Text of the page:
Well, take a bow, India! The democracy keeps taking baby steps forward toward eliminating its flaws and deficiencies, hoping for the strides to happen some day. The stolen footages of captured booths and serial-stamping by goons have been largely conspicuous by their absence. The electronic voting machines (EVMs) didn't tank in India, though they had in Norway a few weeks ago necessitating a return to paper ballots, despite being deployed on a scale a hundred times larger here. Remember that those were not made in China -- a resounding testimony to India's manufacturing prowess, what say! From the fumbling footsteps of Peri Sastry in the late eighties, to the strident swagger of T. N. Seshan in the nineties, to the tangled tango of Gopalaswamy-Chawla in the Y2K9s-- the frowning degeneration of the Election Commission (and the electoral process it oversees), has given way to a reassuringly smiling regeneration.
A successful completion of the quintennial national festival whose popularity transcends all social, religious, and political divisions. A sense of relief and happiness in the midst of dire situations on all sides of the border -- with Pakistan a cauldron, Nepal a dogfight-house teetering on the brink of militancy, Bangladesh in the grip of mutinous brutalities stoked by fundamentalists, and Srilanka trying to douse the flames of a long-standing civil-war resulting in a grim humanitarian situation. A stable India, as mandated by the current election results, can be the only antidote to the dangerous situation all around, and act as a regional as well as global stabilizer.
As much as there are sighs of relief over the certainty after the results, through the run up to it, it was just a nightmare. Internal security in the doldrums thanks to the dismal inefficiency of the policing and intelligence apparatus which resulted in terrorist attacks becoming a monthly affair, political debate nosediving to personal slanging matches, every second leader aspiring to be a kingmaker if not king, the tearing pulls of social and regional divisions in all directions, neighborhood Talibanic menace threatening to plunge us into a deadly battle with medievalists, parties resembling molecular Brownian Motion as to their allegiances and alliances, the economy gradually getting infected with the crippling global flus and salvaging measures in the danger of being turned turtle through the efforts of bankrupt ideologues frozen in time -- it had all the makings of an impending Greek tragedy. There was widespread anticipation of a looming second election within another year because of the ruptured nature of the polity. It's a tribute to the sagacity of the electorate that it circumvented the pitfalls, to present a cohesive face and allowing the rollout of a resolute response to the challenges in a united manner.
For the first time in four or five general elections one party has got a 200+ strength in a house of 543, and a pre-poll alliance has got within striking distance of a majority on its own. Otherwise, people were getting habituated to the sights of minority governments running from pillar to post, conceding to the armtwisting of criminal elements who made it to the Lok Sabha, and forging understandings with strange bedfellows who'd support from outside and subvert from inside. With the Congress-led UPA bucking the trends and gaining near-majority, the electorate has mandated a return to a strong center, clipping the wings of fragmentary forces.
Was it all by design? I'd probably prefer to hold that back. Certainly there is a perceptible thrust towards a unified response-system (read government). An element of conscious choice is evidently there. But it was also a happenstance, of certain things coming together in unexpected ways at unexpected times, some perhaps even through the seasonality of things. Let's look at some of those factors.
The foremost was the return of the Muslim vote to the Congress coffers after almost a decade-and-half. The Muslim vote had largely deserted the Congress in the seatwise-numerically-significant Hindi heartland states after the Babri Masjid demolition. Although the handiwork of fundamentalist forces and their political front-piece, the BJP, the Muslims in large numbers held the Congress to be significantly responsible for it, and its riotous consequences. The Muslim votebank had drifted towards all and sundry, who masqueraded as the saviors of Muslims, albeit only to cynically exploit them and other socially backward classes, in order to hide their ability to deliver on the governance front. The Lalus and Mulayams of the world had a field day banking on this sentiment, conveniently using their social-engineering prowess to keep their developmental failures and widespread corruption under the carpet.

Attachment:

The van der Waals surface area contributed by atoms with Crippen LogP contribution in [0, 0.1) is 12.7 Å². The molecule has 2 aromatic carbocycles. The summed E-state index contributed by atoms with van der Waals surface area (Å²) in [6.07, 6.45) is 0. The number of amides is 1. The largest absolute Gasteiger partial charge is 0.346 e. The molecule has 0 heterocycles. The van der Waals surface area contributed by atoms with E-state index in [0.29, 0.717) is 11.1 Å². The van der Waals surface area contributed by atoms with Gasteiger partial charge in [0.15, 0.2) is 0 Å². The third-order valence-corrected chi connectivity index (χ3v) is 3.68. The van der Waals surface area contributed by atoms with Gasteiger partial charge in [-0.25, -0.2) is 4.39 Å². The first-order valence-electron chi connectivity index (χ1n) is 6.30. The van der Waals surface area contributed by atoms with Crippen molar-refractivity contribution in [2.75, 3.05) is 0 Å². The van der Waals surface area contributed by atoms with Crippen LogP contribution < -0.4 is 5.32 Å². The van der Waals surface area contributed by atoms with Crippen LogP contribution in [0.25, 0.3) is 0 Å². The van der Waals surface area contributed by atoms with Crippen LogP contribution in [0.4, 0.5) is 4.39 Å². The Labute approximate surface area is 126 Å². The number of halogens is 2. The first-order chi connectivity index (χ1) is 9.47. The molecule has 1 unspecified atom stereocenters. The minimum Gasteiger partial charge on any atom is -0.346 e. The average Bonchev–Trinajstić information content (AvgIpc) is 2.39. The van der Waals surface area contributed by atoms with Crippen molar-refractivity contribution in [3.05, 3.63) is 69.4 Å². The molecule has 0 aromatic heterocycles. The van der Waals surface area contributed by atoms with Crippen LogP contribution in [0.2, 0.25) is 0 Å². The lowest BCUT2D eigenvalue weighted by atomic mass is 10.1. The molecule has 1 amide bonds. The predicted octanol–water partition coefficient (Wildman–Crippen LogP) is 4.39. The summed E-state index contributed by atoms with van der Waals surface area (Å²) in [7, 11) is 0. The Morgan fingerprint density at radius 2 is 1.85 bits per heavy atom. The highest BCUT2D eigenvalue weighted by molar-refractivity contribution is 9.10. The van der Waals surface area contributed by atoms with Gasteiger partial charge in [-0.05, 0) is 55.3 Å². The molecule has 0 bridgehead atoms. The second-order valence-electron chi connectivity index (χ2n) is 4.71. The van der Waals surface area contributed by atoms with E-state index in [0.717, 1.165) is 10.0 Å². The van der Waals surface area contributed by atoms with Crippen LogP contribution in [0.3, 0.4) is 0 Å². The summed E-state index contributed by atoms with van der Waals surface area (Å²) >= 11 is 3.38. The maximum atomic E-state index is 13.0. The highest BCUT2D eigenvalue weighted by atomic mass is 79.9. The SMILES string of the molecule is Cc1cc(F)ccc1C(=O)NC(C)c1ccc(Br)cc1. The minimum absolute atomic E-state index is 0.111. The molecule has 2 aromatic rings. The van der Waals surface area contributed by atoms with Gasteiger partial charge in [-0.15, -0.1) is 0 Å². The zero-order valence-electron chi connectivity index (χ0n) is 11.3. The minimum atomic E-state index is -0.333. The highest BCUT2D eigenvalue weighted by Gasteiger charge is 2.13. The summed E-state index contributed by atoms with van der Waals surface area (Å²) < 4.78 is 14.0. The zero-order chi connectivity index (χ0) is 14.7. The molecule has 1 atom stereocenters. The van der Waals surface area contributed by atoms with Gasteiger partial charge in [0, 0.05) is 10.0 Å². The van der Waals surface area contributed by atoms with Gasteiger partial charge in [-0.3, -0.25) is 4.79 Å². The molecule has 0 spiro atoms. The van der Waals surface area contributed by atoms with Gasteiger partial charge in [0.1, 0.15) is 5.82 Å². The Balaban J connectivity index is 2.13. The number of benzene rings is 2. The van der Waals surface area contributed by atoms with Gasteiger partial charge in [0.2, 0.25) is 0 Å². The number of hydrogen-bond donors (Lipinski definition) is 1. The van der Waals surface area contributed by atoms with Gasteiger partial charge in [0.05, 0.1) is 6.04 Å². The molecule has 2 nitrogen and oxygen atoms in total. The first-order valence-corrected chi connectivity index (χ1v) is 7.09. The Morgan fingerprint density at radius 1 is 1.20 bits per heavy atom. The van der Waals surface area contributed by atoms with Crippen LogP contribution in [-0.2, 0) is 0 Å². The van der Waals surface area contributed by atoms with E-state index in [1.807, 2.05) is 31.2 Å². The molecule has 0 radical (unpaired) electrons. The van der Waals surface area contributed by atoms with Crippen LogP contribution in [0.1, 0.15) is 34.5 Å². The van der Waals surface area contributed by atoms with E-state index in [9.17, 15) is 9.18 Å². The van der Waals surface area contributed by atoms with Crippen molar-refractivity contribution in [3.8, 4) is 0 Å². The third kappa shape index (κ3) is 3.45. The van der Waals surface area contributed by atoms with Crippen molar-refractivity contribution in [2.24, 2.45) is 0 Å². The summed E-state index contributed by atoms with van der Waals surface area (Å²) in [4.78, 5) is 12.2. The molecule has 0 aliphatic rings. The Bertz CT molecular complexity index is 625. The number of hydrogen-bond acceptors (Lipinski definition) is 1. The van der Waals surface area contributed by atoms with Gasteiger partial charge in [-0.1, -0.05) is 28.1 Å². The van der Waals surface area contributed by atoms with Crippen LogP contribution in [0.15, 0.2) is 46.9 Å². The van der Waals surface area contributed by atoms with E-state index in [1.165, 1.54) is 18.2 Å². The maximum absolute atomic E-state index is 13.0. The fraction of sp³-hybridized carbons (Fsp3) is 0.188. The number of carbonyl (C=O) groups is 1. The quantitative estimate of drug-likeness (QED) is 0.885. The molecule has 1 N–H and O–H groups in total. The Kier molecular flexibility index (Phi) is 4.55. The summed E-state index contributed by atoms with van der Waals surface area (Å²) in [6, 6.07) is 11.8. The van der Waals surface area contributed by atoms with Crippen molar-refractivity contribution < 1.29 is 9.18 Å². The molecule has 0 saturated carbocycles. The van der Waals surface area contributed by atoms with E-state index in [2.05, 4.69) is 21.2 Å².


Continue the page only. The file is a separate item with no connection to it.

Muslims acually realized that their allowing themselves to be taken for a ride and backing of fragmentary forces (read incompetent regional parties) was actually backfiring on two fronts -- first, it was depriving them of good governance and development, perpetuating and worsening their underdog status, and second, it was facilitating the upsurge of the same forces which threatened them the most. They'd probably still have remained divided, were it not for the openly threatening posture of a rookie BJP contestant just before the elections who saw his route to glory through demagoguery. That was probably the last straw which made the Muslims shake off their indecisiveness and cluelessness, and return to the Congress fold.The second reason was that it providentially became the final moment of disenchantment with the Left of the people in Bengal, who had bolstered it for three long decades. The Left had scored resoundingly even as close as a couple of years back and returned to power in the state. They had two things to thank for their endless rule despite the absence of anything that can be called as overwhelming support -- i) deft electoral engineering which made sure that their minimal one-percent lead in vote share was enough to decimate the opposition who fought among (and against) each other, and ii) a party machinery which held a vice-like grip on all institutions, forcing people to toe the party line for illusory favors, and also using largescale electoral malpractices, intimidation and violence to distort the electoral outcome. With progressive improvement in oversight and policing leading to the elections becoming freer and fairer, and ultimately the opposition parties joining hands, they bridged the one-percent gap, and the Left citadel crumbled. This brought a straight 30+ seats to the UPA. "Inside" seats, rather than disruptive "outside support" that it had been in the last house.